7. Kamps, Christophe & Leiner-Killinger, Nadine, 2019. "Taking stock of the functioning of the EU fiscal rules and options for reform," Occasional Paper Series 231, European Central Bank.
    8. Grégory Levieuge & Yannick Lucotte & Florian Pradines-Jobet, 2019. "The Cost of Banking Crises: Does the Policy Framework Matter?," Working papers 712, Banque de France.
    9. International Monetary Fund, 2018. "Chile; Selected Issues Paper," IMF Staff Country Reports 18/312, International Monetary Fund.
    10. repec:fru:finjrn:180401:p:10-20 is not listed on IDEAS
    11. repec:ces:ifodic:v:16:y:2018:i:3:p:50000000003753 is not listed on IDEAS

    More about this item

    Keywords

    Fiscal policy; Fiscal rules; Fiscal deficits; Debt reduction; Governance; deficit bias; fiscal governance; Structure and Scope of Government; Deficit;

    NEP fields

    This paper has been announced in the following NEP Reports:

    Statistics

    Access and download statistics

    Corrections

    All material on this site has been provided by the respective publishers and authors. You can help correct errors and omissions. When requesting a correction, please mention this item's handle: RePEc:imf:imfsdn:18/04. See general information about how to correct material in RePEc.

    For technical questions regarding this item, or to correct its authors, title, abstract, bibliographic or download information, contact: (Jim Beardow) or (Hassan Zaidi) The email address of this maintainer does not seem to be valid anymore. Please ask Hassan Zaidi to update the entry or send us the correct email address. General contact details of provider: http://edirc.repec.org/data/imfffus.html .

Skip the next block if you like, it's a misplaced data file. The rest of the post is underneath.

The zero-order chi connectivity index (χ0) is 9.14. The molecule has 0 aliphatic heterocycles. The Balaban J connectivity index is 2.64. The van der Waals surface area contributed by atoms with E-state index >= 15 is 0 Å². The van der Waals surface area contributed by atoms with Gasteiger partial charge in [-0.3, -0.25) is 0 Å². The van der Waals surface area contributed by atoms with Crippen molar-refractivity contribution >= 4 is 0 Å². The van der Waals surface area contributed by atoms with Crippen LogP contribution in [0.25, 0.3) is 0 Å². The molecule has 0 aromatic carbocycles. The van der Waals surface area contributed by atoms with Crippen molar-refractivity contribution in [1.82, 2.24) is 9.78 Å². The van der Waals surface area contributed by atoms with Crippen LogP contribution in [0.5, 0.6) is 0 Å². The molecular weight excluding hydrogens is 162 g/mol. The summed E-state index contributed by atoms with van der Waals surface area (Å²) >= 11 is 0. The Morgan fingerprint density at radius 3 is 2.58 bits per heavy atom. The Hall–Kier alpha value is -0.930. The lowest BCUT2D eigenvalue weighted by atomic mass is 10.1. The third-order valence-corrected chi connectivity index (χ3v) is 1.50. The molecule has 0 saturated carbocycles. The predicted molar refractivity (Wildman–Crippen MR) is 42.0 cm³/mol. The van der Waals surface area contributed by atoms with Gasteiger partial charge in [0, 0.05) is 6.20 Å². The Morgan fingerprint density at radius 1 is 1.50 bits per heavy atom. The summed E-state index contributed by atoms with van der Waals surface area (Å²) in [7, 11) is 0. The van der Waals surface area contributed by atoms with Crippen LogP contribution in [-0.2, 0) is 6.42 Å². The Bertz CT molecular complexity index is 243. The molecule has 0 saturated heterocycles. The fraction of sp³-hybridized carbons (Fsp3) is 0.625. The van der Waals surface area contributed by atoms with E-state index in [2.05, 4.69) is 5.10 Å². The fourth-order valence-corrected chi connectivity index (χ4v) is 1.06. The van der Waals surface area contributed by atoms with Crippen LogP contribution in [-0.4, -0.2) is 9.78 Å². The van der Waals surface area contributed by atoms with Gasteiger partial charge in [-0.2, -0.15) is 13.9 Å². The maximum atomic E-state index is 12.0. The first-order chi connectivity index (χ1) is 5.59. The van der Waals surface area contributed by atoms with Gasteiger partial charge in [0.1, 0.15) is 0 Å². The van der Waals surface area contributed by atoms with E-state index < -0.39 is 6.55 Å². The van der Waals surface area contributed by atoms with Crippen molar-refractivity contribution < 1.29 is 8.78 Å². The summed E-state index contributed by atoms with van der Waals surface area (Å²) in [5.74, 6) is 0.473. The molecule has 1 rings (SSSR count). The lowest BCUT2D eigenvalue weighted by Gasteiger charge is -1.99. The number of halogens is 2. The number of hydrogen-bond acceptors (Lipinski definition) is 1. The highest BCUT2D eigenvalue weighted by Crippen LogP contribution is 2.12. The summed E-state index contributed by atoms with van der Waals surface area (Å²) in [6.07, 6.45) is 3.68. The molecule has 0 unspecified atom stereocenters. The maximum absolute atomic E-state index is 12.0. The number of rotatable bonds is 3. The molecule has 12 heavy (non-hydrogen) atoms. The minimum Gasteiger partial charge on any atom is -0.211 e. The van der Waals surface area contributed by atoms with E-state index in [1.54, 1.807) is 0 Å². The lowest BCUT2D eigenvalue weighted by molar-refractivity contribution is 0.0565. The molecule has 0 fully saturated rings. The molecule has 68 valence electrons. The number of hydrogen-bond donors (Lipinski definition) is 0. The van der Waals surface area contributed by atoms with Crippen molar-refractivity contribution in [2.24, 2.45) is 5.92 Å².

If you have authored this item and are not yet registered with RePEc, we encourage you to do it here. This allows to link your profile to this item. It also allows you to accept potential citations to this item that we are uncertain about.

    If CitEc recognized a reference but did not link an item in RePEc to it, you can help with this form .

    If you know of missing items citing this one, you can help us creating those links by adding the relevant references in the same way as above, for each refering item. If you are a registered author of this item, you may also want to check the "citations" tab in your RePEc Author Service profile, as there may be some citations waiting for confirmation.

    Please note that corrections may take a couple of weeks to filter through the various RePEc services.

    IDEAS is a RePEc service hosted by the Research Division of the Federal Reserve Bank of St. Louis . RePEc uses bibliographic data supplied by the respective publishers.